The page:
aerial view of Coriglia


Over the last 13 years, excavations at this Etrusco-Roman settlement have uncovered evidence of habitation of the site from at least the 9th century BCE through the renaissance when the site was destroyed by mudslides.  Among its interesting features are sanctuary walls from the Etruscan period to the Roman.  The Etruscan wall, dated from ceramics and construction to the 6th century BCE, was surmounted by a series of inverted large pots (dolia) referred to as ziros. In this part of Etruria, these finds frequently indicate a space that is sacred to gods of the dead. 

Also on the site there are a number of Roman features: roads, bath complexes, and kilns.  Numerous Roman coins have been discovered here, especially along the roads.

Our current working model is that Coriglia began as an Etruscan water/healing shrine around which a small town developed and grew. After the Roman suppression of Orvieto (Velzna) with which Coriglia was associated, the finds indicate that it grew into a larger town with a bath complex/shrine along a branch of the Via Cassia during the late Republic, possibly dedicated to Bacchus. The complex remained in use until at least the 5th century CE.  The settlement persisted until at least 1000 CE with production activity lasting until the 15th century CE.



As for the underground pyramidal-shaped structure (hypogeum), we discovered it five summers ago but have not yet ascertained its function.  We know what it is not.  It is not a quarry; its walls are too well dressed.  It is not a well or cistern; its walls have no evidence of hydraulic treatments.

We have excavated to a depth of 18 meters finding in sequence a medieval floor over a mix of material from the prehistoric to the 5thcentury BCE, followed by a meter and half of relatively sterile gray sandy material poured in from some point above at the center of the cavity.  Below this, is a series of strata deposited from a flight of stairs cut into the tufa wall.  Material recovered from these deposits dates to around the middle to end of the 6th century.  There are large quantities of Etruscan and Greek pottery from the 5th century BCE.  Of great significance is the number of Etruscan language inscriptions that we have recovered – over a two hundred and growing.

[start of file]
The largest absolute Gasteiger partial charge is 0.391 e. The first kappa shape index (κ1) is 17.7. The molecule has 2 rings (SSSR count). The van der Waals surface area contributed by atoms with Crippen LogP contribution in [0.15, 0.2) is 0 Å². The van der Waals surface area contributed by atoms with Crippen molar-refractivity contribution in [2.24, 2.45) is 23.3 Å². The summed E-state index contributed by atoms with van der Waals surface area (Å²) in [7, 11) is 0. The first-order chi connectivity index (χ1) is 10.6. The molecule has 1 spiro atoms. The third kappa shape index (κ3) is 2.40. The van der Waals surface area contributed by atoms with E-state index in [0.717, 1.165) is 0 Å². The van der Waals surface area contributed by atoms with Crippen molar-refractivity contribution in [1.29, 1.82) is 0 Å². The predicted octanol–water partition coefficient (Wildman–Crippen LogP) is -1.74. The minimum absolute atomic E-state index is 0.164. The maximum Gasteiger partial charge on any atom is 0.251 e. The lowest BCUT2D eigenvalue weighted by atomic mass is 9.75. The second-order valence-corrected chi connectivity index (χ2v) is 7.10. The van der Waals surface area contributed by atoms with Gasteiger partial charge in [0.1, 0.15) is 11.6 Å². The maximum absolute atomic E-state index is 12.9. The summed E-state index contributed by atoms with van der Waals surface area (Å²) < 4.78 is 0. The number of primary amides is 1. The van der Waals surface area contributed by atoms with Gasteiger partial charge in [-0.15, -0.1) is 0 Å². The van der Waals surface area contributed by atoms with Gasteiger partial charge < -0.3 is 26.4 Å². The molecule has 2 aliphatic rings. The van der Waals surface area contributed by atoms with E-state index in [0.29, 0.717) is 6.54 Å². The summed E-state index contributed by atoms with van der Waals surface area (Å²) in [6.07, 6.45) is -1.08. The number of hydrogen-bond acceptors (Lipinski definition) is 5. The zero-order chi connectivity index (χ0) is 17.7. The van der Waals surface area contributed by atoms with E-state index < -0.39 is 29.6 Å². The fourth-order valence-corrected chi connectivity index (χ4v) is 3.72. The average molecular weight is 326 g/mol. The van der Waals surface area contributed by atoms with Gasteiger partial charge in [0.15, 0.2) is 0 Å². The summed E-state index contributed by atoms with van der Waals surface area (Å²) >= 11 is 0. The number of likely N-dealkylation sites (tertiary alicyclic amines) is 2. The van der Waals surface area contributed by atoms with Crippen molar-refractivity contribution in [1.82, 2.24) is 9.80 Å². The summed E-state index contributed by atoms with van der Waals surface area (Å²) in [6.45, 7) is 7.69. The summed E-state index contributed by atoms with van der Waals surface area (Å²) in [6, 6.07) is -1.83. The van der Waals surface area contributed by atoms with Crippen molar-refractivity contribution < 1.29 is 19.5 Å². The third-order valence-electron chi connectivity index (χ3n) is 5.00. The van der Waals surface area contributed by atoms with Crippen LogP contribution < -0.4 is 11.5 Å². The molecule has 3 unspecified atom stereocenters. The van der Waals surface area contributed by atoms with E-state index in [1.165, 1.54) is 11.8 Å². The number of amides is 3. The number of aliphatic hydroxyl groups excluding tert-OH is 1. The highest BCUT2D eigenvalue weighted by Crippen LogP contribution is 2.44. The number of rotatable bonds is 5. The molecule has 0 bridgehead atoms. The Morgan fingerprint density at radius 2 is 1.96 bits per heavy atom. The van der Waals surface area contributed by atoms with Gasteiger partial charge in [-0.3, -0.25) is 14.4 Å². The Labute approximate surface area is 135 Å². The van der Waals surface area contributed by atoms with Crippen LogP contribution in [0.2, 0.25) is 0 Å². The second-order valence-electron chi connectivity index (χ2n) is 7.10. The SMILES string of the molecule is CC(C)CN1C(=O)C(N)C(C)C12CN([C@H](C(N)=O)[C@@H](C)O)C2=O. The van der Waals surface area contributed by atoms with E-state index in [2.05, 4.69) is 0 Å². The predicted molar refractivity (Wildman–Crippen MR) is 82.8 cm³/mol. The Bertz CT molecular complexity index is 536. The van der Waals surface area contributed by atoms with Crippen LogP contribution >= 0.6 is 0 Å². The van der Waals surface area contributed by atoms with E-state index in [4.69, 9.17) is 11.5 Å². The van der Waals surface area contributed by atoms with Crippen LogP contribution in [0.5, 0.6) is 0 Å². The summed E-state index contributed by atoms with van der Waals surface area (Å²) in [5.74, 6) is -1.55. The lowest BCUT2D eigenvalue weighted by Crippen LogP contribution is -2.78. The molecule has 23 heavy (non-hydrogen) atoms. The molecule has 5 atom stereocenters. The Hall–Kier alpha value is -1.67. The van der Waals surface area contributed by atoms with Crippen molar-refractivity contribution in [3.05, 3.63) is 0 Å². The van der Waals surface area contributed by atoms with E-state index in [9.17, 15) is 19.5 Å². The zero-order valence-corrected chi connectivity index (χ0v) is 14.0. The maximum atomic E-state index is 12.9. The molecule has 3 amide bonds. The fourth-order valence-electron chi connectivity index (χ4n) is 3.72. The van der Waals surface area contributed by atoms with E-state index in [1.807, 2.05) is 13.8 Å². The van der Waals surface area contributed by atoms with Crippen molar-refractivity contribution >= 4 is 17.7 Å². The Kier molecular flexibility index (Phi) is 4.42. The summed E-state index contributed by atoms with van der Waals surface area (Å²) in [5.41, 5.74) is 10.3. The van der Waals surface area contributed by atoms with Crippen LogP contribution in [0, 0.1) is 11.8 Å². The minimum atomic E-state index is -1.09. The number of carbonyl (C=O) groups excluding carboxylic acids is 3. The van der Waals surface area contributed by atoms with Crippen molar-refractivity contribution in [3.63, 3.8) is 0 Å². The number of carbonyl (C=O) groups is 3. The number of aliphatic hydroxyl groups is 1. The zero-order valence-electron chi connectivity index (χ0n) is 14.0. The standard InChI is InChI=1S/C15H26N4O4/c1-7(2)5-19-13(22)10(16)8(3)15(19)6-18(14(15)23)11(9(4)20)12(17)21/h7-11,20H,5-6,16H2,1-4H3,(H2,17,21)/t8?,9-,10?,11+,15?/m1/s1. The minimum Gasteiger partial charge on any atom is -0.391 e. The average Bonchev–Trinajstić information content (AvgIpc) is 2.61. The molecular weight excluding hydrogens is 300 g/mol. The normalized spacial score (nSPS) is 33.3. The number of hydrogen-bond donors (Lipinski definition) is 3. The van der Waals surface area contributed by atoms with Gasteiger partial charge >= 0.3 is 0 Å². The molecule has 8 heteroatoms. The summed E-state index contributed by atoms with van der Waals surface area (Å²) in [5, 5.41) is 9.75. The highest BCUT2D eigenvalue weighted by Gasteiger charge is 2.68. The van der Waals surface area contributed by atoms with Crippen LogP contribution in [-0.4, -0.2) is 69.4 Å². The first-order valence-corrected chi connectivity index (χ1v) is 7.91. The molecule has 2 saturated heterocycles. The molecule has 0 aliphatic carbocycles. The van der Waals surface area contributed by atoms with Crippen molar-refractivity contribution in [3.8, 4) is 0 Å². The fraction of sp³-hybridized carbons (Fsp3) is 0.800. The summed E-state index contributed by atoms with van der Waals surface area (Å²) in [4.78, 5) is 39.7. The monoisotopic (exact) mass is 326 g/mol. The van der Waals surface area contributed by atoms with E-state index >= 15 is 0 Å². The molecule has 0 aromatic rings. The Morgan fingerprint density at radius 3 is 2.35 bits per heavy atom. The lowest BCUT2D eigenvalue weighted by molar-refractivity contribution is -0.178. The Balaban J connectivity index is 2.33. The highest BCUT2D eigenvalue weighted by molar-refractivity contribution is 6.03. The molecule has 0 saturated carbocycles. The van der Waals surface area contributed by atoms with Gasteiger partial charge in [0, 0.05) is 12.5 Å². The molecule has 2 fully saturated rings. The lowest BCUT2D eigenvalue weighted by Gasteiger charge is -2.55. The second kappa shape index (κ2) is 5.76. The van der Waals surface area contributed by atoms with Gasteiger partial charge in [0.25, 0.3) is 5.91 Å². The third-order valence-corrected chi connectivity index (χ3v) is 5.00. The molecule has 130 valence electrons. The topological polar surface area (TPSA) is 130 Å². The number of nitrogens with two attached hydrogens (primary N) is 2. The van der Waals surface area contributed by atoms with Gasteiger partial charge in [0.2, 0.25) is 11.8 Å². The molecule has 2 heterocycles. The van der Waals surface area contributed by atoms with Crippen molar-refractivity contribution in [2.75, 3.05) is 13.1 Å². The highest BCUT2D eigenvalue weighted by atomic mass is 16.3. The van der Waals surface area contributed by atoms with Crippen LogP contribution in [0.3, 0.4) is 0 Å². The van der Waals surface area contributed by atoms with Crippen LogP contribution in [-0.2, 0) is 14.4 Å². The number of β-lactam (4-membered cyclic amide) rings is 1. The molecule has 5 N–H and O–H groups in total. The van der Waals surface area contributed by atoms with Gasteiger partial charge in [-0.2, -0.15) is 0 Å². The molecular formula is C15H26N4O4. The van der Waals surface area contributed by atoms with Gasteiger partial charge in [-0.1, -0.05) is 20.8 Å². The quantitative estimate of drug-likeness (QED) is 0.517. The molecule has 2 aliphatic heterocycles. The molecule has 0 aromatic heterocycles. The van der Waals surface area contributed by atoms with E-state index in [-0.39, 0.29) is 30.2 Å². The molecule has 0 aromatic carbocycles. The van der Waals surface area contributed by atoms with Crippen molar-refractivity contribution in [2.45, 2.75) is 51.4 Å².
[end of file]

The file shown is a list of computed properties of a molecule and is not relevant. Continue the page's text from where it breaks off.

Excavation continues with the goal of identifying the purpose of this structure and the reason for its ritual “killing.”

Crocifisso del tufo


This important and famous site dates from the 6th century BCE. June 2015 saw the beginning of our collaboration with the Parco Archeologico e Ambientale dell’Orvietano to open new excavations in this necropolis.  Each season has seen the discovery of a hitherto unknown and intact burial.  We look forward to further discoveries this season.  Most of the tombs are laid out so that there is the appearance of streets between the tombs.  Each clan had its own "house" for their dead.  One of the striking features of the "houses" are the Etruscan language inscriptions on them telling the passersby to which family the tombs belonged.  There are also older tombs that have two chambers where the dead were placed in the back chamber and the grave goods in the front.  We are recovering many human remains and artifacts that teach us much about the lives of the ancient Etruscans.

Prof. David George
Institute for Mediterranean Archaeology
Palazzo Negroni, Piazza Corsica, 2.
Orvieto (TR) 05018 Italia
phone: +39 333 9313426

Prof. Linda Rulman
Faculty / Director
Saint Anselm College Orvieto
Palazzo Negroni, Piazza Corsica, 2.
Orvieto (TR) 05018 Italia
phone: +39 333 9313426